eMolecule – The Architect (Album Review)

Review of the new album from eMolecule — The Architect

By Nick Tate

Ten years from now, “pandemic prog” seems likely to be regarded as a subgenre, every bit as much as the Canterbury, folk, jazz and classical splinter categories of 1970s-era progressive rock. The Architect, the striking new concept album from former Sound of Contact members Simon Collins (son of Phil) and Kelly Nordstrom, is a stellar example.

The record is an edgy and sardonic morality play on the dark side of soul-crushing government power, societal alienation, us-vs-them politics and the rise of technology in the era of COVID-19. It is also an extraordinary debut from two long-time collaborators whose efforts here are wildly greater than merely the sum of its parts.

Collins and Nordstrom have been working together, on an off, for nearly two decades — most memorably as members of the short-lived band Sound of Contact with Dave Kerzner and Matt Dorsey, releasing 2013’s critically acclaimed Dimensionaut. But The Architect brings the duo together again as musical partners under the new name eMolecule.

Work on the album began more than 2.5 years ago — at the height of COVID, when tours and recording studios were shut down by the pandemic — at Simon’s studio in Ireland. It was written (with Simon and Nordstrom sharing songwriting credits), refined and recorded both remotely and during occasional in-studio sessions in Ireland.

The result is a stirring, heavy prog rock outing that showcases Collins’ commanding vocals, thunderclap drumming and atmospheric keyboard style, along with Nordstrom’s dazzling fretwork on bass and guitars. The 11 tracks here are a rocky 70-minute trek through contemporary prog that features grinding heavy metal, symphonic rock, spacey atmospherics, folky interludes and propulsive techno — sometimes all in the same track.

Cinematic and theatrical, The Architect unspools like a soundtrack for our times. Each track plays like a mini film score, collectively providing a series of aural snapshots that might make for a solid backtrack for a Black Mirror-esque Netflix series.

The album opens with one of the strongest pieces on the album, the 11-minute eponymously named “eMolecule.” It’s a strong introduction that encapsulates the band’s signature techno-prog sound and offers a taste of what’s to come. A series of apparently random notes kick off the track, sounding like a strand of musical code that might have been generated by an auditory application of ChatGPT.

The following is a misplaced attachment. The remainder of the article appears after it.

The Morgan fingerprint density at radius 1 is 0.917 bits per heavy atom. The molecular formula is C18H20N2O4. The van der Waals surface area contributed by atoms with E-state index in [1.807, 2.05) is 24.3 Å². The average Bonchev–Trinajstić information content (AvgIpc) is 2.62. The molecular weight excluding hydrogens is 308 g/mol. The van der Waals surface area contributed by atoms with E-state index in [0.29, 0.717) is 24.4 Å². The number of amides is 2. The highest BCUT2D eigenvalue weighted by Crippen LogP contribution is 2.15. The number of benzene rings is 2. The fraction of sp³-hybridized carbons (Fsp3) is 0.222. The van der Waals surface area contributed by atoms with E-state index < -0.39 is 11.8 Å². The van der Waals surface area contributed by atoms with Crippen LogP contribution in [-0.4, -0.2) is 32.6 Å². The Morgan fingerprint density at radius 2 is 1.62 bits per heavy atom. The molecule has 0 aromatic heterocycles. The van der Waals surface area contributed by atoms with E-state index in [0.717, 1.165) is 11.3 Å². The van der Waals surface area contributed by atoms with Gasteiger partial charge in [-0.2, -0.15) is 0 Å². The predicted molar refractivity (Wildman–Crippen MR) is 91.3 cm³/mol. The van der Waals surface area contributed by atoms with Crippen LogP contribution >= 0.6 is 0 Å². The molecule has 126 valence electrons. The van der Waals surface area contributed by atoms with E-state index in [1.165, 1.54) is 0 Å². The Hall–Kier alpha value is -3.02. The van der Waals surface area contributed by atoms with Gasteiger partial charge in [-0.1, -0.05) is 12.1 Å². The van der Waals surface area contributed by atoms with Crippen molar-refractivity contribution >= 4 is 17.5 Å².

But about a minute in, a staccato metallic riff kicks in, giving the opening notes a context —like a robot-assisted rock symphony. Two minutes later, Collins intones, in a computerized half-sung chant: “Sparks become marks, The origin of our material, Eventual we are…eMolecule.” From here the track builds slowly back to a raging amped-up crescendo that will appeal to headbangers and symphonic-rock aficionados alike. As opening statements go, this is quite a tour-de-force.

What follows is a stirring series of prog-metal-techno mini epics — most clocking in between five and six minutes — that combine Nordstrom’s virtuosic guitar work, Simon’s earnest vocals and melodic drumming, and sound effects that enhance the album’s cinematic sweep and scope. Highlights:

• The title track is a rollicking heavy-metal raveup with a tricky guitar intro, death metal vocals, melodic drumming and spoken-word passages that speak directly to the strident divisions (politically and socially) in the time of COVID-19: “I am avarice, I am the virus.”

• “Prison Planet” is about the closest thing we have to a pandemic-anxiety rock anthem, with the signature line — “This prison, this planet…in lockdown forever, we wait we wonder” — topping a propulsive rhythm section that sets the toes tapping, the head bobbing and the mind reeling.

• Three techno-infused tracks — “Mastermind,” “Dosed” and “The Turn” — sound like a shotgun marriage of Depeche Mode and Steven Wilson, but with a twist. “Mastermind” layers throbbing bass and drum lines over an industrial-metal soundscape, with Collins’ delivering intense vocals as arresting and compelling as a police sire. “Dosed” sounds like Violator-era Depeche Mode had the Brit lord of dark synth-pop put down their keyboards and picked up electric guitars instead. And “The Turn” opens with a gloomy six-note piano figure that builds to an explosive rock passage showcasing an inspired bit of shredding from Nordstrom.

• The strongest song in this collection, “Awaken,” is also the prettiest melodically. It’s a romantic ballad that finds Collins sounding most like his famous father. Unlike the heavier material on the album, “Awaken” is a slice of melodic prog that echoes latter-period Genesis. It combines creative drumming, interlaced synth/guitar runs and lyrics that even echo the signature line from “The Carpet Crawlers” — “Just go within when you’re without.” (More like this one, please, gents.)

“Moment of Truth” closes out the album with more techno-metal and earnest vocals from Collins, singing about a tyrannical dictator who takes his own life, declaring “This is a new day, you will have a new way, free for you to be, without me in the way.” It ends with a bit of theatricality: A voiceover from a TV reporter describes a man found dead in his home, characterizing him as “the world’s most evil dictator,” lying next to documents claiming he has blown the whistle on his “entire regime’s agenda.”

It’s a fitting, evocative end to Simon and Nordstrom’s 70-minute mus-drama — and one that leaves you wanting more from this talented pair.

Released on Feb 10th, 2023 on InsideOutMusic

1. eMolecule 10:43
2. The Architect 6:05
3. Prison Planet 4:58
4. Mastermind 8:39
5. Dosed 5:07
6. The Turn 5:56
7. Awaken 5:09
8. Beyond Belief 4:47
9. The Universal 6:03
10. My You 5:27
11. Moment of Truth 6:56

‘The Architect‘ is available here:

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